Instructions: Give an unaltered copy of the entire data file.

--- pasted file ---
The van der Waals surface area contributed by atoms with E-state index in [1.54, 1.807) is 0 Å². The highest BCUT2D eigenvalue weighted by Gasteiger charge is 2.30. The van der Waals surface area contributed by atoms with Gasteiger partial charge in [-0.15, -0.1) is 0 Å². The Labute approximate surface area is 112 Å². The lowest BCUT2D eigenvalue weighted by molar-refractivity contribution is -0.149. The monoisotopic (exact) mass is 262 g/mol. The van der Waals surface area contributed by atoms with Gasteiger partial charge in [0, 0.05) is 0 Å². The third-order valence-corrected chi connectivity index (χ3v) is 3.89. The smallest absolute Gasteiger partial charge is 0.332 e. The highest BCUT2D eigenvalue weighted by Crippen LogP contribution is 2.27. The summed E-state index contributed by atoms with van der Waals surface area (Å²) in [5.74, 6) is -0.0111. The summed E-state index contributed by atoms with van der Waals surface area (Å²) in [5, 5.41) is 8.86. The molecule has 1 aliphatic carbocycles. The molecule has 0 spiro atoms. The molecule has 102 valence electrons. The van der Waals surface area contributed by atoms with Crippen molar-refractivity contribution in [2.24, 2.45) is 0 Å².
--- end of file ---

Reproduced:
The van der Waals surface area contributed by atoms with E-state index in [1.54, 1.807) is 0 Å². The highest BCUT2D eigenvalue weighted by Gasteiger charge is 2.30. The van der Waals surface area contributed by atoms with Gasteiger partial charge in [-0.15, -0.1) is 0 Å². The Labute approximate surface area is 112 Å². The lowest BCUT2D eigenvalue weighted by molar-refractivity contribution is -0.149. The monoisotopic (exact) mass is 262 g/mol. The van der Waals surface area contributed by atoms with Gasteiger partial charge in [0, 0.05) is 0 Å². The third-order valence-corrected chi connectivity index (χ3v) is 3.89. The smallest absolute Gasteiger partial charge is 0.332 e. The highest BCUT2D eigenvalue weighted by Crippen LogP contribution is 2.27. The summed E-state index contributed by atoms with van der Waals surface area (Å²) in [5.74, 6) is -0.0111. The summed E-state index contributed by atoms with van der Waals surface area (Å²) in [5, 5.41) is 8.86. The molecule has 1 aliphatic carbocycles. The molecule has 0 spiro atoms. The molecule has 102 valence electrons. The van der Waals surface area contributed by atoms with Crippen molar-refractivity contribution in [2.24, 2.45) is 0 Å².